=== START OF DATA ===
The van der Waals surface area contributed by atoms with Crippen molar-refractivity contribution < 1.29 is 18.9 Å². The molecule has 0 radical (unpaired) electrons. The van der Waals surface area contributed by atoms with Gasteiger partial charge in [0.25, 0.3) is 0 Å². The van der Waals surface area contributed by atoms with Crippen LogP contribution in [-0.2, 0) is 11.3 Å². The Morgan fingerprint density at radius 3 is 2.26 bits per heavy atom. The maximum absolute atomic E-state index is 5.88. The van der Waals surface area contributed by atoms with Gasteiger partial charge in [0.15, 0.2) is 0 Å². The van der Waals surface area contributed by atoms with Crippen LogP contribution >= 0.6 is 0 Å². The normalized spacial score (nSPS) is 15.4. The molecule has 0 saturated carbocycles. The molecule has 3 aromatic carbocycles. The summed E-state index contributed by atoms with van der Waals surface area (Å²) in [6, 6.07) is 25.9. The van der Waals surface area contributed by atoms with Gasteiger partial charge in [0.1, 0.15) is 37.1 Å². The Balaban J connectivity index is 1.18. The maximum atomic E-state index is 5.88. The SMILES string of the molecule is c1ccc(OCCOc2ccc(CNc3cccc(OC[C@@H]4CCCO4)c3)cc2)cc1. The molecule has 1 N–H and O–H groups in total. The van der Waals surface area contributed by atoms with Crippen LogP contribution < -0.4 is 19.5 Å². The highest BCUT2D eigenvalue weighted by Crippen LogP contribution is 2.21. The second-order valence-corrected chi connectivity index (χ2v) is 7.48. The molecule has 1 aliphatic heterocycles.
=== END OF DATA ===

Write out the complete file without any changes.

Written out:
The van der Waals surface area contributed by atoms with Crippen molar-refractivity contribution < 1.29 is 18.9 Å². The molecule has 0 radical (unpaired) electrons. The van der Waals surface area contributed by atoms with Gasteiger partial charge in [0.25, 0.3) is 0 Å². The van der Waals surface area contributed by atoms with Crippen LogP contribution in [-0.2, 0) is 11.3 Å². The Morgan fingerprint density at radius 3 is 2.26 bits per heavy atom. The maximum absolute atomic E-state index is 5.88. The van der Waals surface area contributed by atoms with Gasteiger partial charge in [0.15, 0.2) is 0 Å². The van der Waals surface area contributed by atoms with Crippen LogP contribution >= 0.6 is 0 Å². The normalized spacial score (nSPS) is 15.4. The molecule has 0 saturated carbocycles. The molecule has 3 aromatic carbocycles. The summed E-state index contributed by atoms with van der Waals surface area (Å²) in [6, 6.07) is 25.9. The van der Waals surface area contributed by atoms with Gasteiger partial charge in [0.1, 0.15) is 37.1 Å². The Balaban J connectivity index is 1.18. The maximum atomic E-state index is 5.88. The SMILES string of the molecule is c1ccc(OCCOc2ccc(CNc3cccc(OC[C@@H]4CCCO4)c3)cc2)cc1. The molecule has 1 N–H and O–H groups in total. The van der Waals surface area contributed by atoms with Crippen LogP contribution < -0.4 is 19.5 Å². The highest BCUT2D eigenvalue weighted by Crippen LogP contribution is 2.21. The second-order valence-corrected chi connectivity index (χ2v) is 7.48. The molecule has 1 aliphatic heterocycles.